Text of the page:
Movement Maps

I see my practice as an analytical approach to art making – the work is always investigative. Instead of an act of pure creation, I aim to discover a new way of representing something. My most recent concerns are to do with movement and how movement can relate to language, and hence to ideas. Ultimately, movement is abstract – it is best described as a journey from point A to point B. It is a line. The movement that occurs in the face is most commonly associated with emotion and so it is given that movement can communicate vague things such as feelings. What is infinitely more intriguing is how a face moves when it speaks. Here it is able to communicate more concrete ideas – be those expressed in a poem, in literature, or in conversation. So as opposed to an abstract entity (movement) relating to an abstract concept (emotion), movement can also relate to something much more detailed and tangible. Movement is the direct physical manifestation of an idea – in many ways it is the most immediate, being necessary for speech but also other forms of communication, such as ringing home or writing a letter. Despite this, or perhaps because of this, it goes unnoticed – instead attention is paid to what is being communicated (rather than how) or who is communicating.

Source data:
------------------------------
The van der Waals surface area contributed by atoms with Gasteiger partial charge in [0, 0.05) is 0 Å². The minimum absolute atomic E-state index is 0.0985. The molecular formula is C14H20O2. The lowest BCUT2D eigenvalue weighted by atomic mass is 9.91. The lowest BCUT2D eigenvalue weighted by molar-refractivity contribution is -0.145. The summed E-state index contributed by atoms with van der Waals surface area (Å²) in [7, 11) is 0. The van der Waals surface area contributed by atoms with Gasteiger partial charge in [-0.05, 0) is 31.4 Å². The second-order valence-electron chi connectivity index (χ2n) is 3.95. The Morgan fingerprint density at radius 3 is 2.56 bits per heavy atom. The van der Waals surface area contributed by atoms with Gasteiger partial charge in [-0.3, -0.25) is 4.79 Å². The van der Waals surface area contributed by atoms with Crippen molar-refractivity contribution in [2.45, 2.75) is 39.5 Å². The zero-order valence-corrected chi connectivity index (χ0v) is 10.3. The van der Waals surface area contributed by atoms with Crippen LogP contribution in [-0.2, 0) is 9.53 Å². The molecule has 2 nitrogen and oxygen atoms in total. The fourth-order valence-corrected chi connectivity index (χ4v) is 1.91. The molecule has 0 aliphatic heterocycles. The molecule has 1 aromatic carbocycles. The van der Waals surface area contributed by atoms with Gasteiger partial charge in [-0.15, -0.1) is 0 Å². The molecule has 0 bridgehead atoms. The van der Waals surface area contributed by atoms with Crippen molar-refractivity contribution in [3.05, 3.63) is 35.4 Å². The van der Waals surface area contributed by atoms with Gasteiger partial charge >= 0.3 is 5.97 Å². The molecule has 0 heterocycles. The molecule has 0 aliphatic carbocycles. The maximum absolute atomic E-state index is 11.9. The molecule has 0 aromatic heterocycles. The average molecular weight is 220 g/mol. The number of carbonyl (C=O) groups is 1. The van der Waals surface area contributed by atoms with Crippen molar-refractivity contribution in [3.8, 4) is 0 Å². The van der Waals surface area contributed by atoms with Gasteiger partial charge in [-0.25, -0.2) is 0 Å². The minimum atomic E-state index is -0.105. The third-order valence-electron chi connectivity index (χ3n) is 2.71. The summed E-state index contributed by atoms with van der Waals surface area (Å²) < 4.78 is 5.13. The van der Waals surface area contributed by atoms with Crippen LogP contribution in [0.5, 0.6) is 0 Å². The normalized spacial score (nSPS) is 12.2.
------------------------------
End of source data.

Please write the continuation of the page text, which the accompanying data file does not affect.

With this in mind, my work seeks to shift the focus toward the movement that occurs. A re-imagining or a visualization of language takes place that shows; not only how incapable we are of interpreting something we encounter every day, but how language/communication is in fact a set of instructions. As stated before attention is mostly paid to what is being said, however, if you were to recite a poem, the text would in fact become a set of instructions - telling you how to move your lips, your tongue and your vocal chords – in a similar way to how a sheet of music informs the movement of a pianists fingers. A final layer to the work is added through the use of different performers, again using the music analogy, putting the same set of instructions in front of different musicians would not yield the same result – there is always room the individuals own expression to enter. The works then contain lots of information about the performer; the dimensions of their head, the way their face contorts to express things and, seeing as it is their choice what they recite or talk about, an idea of their interests/character can be formed. The works are portraits.

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